Prepare Your Healthcare Facility for Tornados

There is often very little time between when the tornado… (…)

Take the time now to figure out your plan, tornados can strike at any moment.

With the Southeast reeling from deadly tornados, the conversation often turns to what could be done differently next time. As tornados are so unpredictable, preparedness is a constant thing. Unlike hurricanes, there is often very little time between when the tornado is spotted and when it hits a specific location. In this most recent group of tornados, there were a few days of watches and warnings, which would have made preparations easier, if everyone had known what to do.
 
Being prepared starts well before the tornado is even considered. Preparedness should occur on both a personal and professional level and should include educational, healthcare, and government buildings. Here are two ways Crisis Prevention & Response, Inc. recommends preparing your organization for tornados, even if you live far away from Tornado Alley.
 

Coordinate an emergency kit for your own facility, so you can help others

  • Include enough food and water for each person – Ready.gov, the government’s preparedness website, recommends one gallon of water per person per day, for at least three days and the same amount of food. Depending on the size of your organization, you may need to alter this or prepare a storage place for these.
  • Weather radios, flashlights, and extra batteries – You’ll want to know what is going on around you, and a weather radio is a great tool for this. Extra batteries and flashlights will make sure that everyone feels comfortable and safe.
  • First aid kits – Have enough on hand to treat minor injuries. Encourage those in your organization who are on medication to have that accessible to them so when they leave a place quickly, they can do so with their medications.
  • Communication devices – After the initial event has passed, there will be a need for communication. Relying solely on cell phones may lead to disappointment. Sometimes text messages may go through instead of phone calls, but often the cell towers are damaged during tornados. A redundant system of electronic and audible announcements is best.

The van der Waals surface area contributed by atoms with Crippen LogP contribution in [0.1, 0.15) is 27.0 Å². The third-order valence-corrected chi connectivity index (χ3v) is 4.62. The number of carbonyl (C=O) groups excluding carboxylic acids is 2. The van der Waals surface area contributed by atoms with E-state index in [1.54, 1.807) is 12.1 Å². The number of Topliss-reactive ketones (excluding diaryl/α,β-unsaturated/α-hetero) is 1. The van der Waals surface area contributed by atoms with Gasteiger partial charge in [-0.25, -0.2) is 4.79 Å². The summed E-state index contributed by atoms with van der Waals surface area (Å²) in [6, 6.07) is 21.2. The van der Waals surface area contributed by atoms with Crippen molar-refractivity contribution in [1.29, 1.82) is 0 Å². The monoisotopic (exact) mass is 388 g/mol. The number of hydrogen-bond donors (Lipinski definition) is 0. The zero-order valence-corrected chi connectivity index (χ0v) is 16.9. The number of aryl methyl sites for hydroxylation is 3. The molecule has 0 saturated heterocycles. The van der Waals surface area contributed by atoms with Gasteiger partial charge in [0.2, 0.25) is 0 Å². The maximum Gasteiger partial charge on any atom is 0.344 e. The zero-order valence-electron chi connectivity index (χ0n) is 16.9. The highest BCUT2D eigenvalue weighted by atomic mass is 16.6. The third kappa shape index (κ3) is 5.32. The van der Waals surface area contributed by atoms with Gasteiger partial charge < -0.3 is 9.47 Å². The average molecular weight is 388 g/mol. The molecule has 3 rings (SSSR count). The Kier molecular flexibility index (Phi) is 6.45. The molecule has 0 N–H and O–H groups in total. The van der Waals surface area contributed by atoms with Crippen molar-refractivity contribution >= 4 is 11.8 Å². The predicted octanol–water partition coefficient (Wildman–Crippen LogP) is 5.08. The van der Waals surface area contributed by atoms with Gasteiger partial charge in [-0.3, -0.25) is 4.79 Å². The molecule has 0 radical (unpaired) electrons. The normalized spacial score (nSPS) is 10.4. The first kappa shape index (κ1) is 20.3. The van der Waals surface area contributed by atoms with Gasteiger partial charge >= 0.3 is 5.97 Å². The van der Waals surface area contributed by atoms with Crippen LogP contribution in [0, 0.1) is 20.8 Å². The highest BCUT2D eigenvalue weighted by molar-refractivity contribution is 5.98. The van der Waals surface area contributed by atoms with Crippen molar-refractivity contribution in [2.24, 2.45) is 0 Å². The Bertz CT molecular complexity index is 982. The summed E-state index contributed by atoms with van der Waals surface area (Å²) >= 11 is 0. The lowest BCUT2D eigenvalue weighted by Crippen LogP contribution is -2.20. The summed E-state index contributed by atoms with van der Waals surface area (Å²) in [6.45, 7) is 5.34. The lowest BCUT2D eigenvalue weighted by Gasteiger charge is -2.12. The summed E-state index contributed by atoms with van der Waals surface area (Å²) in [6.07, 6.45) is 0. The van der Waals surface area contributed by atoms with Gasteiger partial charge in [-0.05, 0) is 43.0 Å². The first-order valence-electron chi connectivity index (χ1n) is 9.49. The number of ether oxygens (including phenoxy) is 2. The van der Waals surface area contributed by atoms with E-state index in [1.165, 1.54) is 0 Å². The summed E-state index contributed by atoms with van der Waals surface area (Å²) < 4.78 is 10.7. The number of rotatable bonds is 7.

Develop an emergency plan

If your facility is prone to tornados, you must include this threat in your Hazard Vulnerability Assessment (HVA) and develop an emergency plan to address this hazard. This is especially true if you are a Medicare/Medicaid provider or supplier, subject to the new CMS Emergency Preparedness Conditions of Participation.
 
  • Identify a safe location – Protection from a tornado is usually found in an underground area. If that isn’t a possibility, some alternatives include interior rooms or hallways on the lowest floor or rooms with reinforced concrete. Definitely encourage everyone to stay away from auditoriums, gymnasiums, cafeterias, and all doors and windows.
  • Establish an accountability process – Begin by making everyone familiar with the warning system. An alarm or text message or both will help let everyone know what is going on, even if they aren’t near their computer. If you have a lot of people in and out of the office, establish a way for people to check in, so you know exactly how many people you are looking for. Use managers and foremen to help keep track of people from the initial notification through to the all-clear signal. Know how to notify, and protect, patients, customers, and visitors.
  • Practice this plan on a regular basis – Just like children practice fire drills monthly in elementary school, the more your organization practices their emergency plan, the smoother it will run when put into effect. It also helps to figure out the problems with the plan, which you’d rather know before an actual emergency.
 
Simply being prepared is not enough to stop damage or loss of life from a tornado. But it is a huge step in the right direction.

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